The number of Japanese without a job has fallen to a level not seen in over two decades. Still, the country faces tough challenges in the form of lackluster economic growth and stubbornly low inflation.
Japan’s unemployment rate declined to 3.0 percent in July from 3.1 percent in the previous month, the government said Tuesday. At the same time, the availability of jobs in the country – measured as the ratio of job offers per job applicant – remained unchanged at 1.37, which is the highest in 25 years.
This is the lowest level of joblessness in Japan in 21 years, and the East Asian nation’s unemployment rate is much lower than that in other industrialized countries in Europe and North America.
Still, Japan’s economy continues to face a multitude of problems such as tepid expansion and an apparent inability to spark inflation.
The country’s central bank recently revised downward its growth estimate for the world’s third-biggest economy, projecting it to now expand 1 percent in the year through March 2017, down from the April forecast of 1.2-percent growth.
It also predicted Japan’s consumer price index would inch up just 0.1 percent for the year, down sharply from the 0.5 percent predicted three months ago, and far below the 2-percent target it set in April 2013.
The Japanese government, led by Prime Minister Shinzo Abe, has strived hard to jumpstart growth with the help of a series of economic policy measures, dubbed Abenomics. The program called for big government spending, massive monetary easing by the Bank of Japan (BOJ) and structural reforms to free up the nation’s highly-regulated economy.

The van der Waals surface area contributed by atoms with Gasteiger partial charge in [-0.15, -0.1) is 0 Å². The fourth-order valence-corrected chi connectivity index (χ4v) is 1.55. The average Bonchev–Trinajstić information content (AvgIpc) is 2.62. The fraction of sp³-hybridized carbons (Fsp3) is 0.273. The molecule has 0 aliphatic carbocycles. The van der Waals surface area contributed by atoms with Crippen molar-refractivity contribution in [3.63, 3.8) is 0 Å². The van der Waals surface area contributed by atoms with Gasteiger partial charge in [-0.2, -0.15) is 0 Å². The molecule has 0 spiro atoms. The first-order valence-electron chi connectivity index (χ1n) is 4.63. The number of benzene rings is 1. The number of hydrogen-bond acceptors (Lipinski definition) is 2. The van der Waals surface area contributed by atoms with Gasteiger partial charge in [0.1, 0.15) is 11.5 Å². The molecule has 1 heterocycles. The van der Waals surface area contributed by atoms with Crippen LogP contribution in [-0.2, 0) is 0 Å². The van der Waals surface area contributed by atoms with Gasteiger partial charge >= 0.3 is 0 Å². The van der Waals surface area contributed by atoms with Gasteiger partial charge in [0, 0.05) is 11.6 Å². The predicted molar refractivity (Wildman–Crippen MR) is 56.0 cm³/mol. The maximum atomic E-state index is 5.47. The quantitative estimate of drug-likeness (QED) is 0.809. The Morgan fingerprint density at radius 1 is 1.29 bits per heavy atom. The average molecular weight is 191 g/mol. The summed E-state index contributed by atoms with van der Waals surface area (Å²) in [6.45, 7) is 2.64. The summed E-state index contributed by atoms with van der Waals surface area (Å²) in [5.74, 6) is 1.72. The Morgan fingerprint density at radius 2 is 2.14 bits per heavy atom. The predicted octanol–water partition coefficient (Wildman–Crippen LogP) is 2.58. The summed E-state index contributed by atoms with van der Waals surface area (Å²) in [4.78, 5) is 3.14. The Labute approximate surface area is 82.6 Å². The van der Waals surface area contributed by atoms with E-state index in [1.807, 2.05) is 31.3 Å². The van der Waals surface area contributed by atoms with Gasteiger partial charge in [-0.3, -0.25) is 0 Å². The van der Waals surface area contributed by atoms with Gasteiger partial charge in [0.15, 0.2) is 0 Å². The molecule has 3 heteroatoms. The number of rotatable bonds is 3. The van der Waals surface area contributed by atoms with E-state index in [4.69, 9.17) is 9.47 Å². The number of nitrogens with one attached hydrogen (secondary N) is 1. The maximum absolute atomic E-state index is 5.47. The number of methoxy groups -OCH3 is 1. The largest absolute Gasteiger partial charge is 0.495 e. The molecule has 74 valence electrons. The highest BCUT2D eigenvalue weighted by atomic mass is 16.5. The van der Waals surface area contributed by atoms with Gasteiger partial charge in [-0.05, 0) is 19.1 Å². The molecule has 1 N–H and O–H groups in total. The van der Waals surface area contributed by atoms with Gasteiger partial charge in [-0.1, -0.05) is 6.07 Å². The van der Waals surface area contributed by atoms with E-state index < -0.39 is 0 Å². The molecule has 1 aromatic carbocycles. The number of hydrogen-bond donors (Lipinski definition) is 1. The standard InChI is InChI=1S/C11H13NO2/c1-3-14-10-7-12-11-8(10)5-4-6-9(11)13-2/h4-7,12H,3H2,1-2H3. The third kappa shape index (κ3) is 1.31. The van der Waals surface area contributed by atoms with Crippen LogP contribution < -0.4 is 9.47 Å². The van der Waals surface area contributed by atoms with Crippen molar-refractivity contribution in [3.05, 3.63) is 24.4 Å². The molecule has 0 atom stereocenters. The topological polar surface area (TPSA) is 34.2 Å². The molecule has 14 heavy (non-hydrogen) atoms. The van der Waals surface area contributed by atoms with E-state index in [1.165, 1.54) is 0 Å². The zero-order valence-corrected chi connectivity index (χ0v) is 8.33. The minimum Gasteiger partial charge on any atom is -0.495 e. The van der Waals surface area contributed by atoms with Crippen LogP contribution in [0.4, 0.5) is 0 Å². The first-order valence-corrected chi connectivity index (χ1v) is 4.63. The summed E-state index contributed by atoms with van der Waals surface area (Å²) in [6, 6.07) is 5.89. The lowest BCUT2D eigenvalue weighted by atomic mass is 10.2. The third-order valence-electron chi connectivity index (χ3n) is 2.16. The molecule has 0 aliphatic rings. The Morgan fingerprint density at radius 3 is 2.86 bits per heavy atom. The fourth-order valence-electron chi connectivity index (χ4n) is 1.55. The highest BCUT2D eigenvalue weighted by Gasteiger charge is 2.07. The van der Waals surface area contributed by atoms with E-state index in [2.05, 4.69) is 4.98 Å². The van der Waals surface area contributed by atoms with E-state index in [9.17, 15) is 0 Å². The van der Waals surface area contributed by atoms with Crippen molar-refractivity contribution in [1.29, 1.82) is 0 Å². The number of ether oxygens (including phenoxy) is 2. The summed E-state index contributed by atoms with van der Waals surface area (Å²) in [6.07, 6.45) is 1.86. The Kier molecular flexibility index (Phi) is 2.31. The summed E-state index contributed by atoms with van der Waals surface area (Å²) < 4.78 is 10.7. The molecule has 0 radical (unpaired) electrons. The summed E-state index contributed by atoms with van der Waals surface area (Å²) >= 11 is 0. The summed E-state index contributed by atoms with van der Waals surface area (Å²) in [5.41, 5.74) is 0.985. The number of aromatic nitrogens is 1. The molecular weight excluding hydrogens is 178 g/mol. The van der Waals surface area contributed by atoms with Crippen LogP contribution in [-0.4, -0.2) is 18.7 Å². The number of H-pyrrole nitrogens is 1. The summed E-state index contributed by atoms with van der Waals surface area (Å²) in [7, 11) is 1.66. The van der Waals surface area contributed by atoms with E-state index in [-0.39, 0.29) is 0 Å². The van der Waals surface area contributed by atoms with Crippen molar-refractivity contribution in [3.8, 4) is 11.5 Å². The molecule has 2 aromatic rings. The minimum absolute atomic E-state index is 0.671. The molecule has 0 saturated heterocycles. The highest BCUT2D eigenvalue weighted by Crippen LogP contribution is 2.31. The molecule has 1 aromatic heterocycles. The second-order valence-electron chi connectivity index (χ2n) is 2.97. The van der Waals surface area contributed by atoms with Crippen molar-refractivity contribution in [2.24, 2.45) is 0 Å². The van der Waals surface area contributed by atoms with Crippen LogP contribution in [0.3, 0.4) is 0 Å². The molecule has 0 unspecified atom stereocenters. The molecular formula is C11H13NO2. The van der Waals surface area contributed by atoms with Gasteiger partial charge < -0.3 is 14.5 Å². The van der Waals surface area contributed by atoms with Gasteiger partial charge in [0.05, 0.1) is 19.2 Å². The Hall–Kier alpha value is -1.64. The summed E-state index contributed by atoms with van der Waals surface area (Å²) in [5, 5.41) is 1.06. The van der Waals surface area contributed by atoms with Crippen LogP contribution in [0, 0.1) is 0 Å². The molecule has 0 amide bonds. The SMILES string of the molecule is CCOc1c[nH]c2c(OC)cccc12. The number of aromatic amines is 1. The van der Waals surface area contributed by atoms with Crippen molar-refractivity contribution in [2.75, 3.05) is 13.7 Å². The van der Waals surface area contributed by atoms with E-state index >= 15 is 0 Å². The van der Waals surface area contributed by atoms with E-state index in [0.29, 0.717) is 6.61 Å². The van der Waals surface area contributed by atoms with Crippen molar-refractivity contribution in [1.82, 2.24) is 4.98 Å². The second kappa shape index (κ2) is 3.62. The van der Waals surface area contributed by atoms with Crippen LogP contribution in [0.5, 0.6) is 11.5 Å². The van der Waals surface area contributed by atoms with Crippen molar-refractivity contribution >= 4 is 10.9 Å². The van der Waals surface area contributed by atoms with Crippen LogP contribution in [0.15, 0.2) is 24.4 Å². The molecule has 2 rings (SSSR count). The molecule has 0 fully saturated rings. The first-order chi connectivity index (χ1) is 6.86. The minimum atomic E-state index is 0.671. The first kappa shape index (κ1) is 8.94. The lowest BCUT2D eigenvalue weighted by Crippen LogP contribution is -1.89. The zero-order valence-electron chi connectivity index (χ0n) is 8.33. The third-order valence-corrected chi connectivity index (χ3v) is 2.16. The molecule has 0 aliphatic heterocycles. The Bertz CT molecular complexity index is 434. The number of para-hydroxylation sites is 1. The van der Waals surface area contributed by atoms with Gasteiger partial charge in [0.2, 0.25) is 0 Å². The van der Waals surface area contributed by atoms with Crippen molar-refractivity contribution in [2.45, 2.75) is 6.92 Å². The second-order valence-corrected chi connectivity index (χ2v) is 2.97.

Boosting the economy
As part of the efforts to get the ailing economy on its feet again, Abe last month announced a massive stimulus package worth nearly 28 trillion yen ($265 billion, 241 billion euros). The package included direct fiscal measures such as boosting spending by national and local governments as well as loan programs.
And days after the announcement, the Bank of Japan chipped in with additional monetary stimulus, doubling purchases of exchange-traded funds (ETS) to 6 trillion yen from 3.3 trillion yen.
The central bank also has a negative interest rate policy in place, in a bid to encourage financial institutions to increase lending to consumers and businesses.
Nevertheless, Abe has only made limited progress when it comes to the third leg of his economic policy, namely structural reforms. They include inducing more competition by opening up previously protected sectors of the economy, easing stringent labor regulations that discourage job hopping and steps to encourage more women to work, among other measures.
Another major issue confronting the Japanese economy is the nation’s ageing and declining population, which is projected to drop to about 87 million by 2060 from the current 127 million.
Some economists, in fact, say the tightening of the labor market is due to the falling population, pointing to the declining number of people in the employable 15-64 age group.
sri/hg (Reuters, dpa, AFP)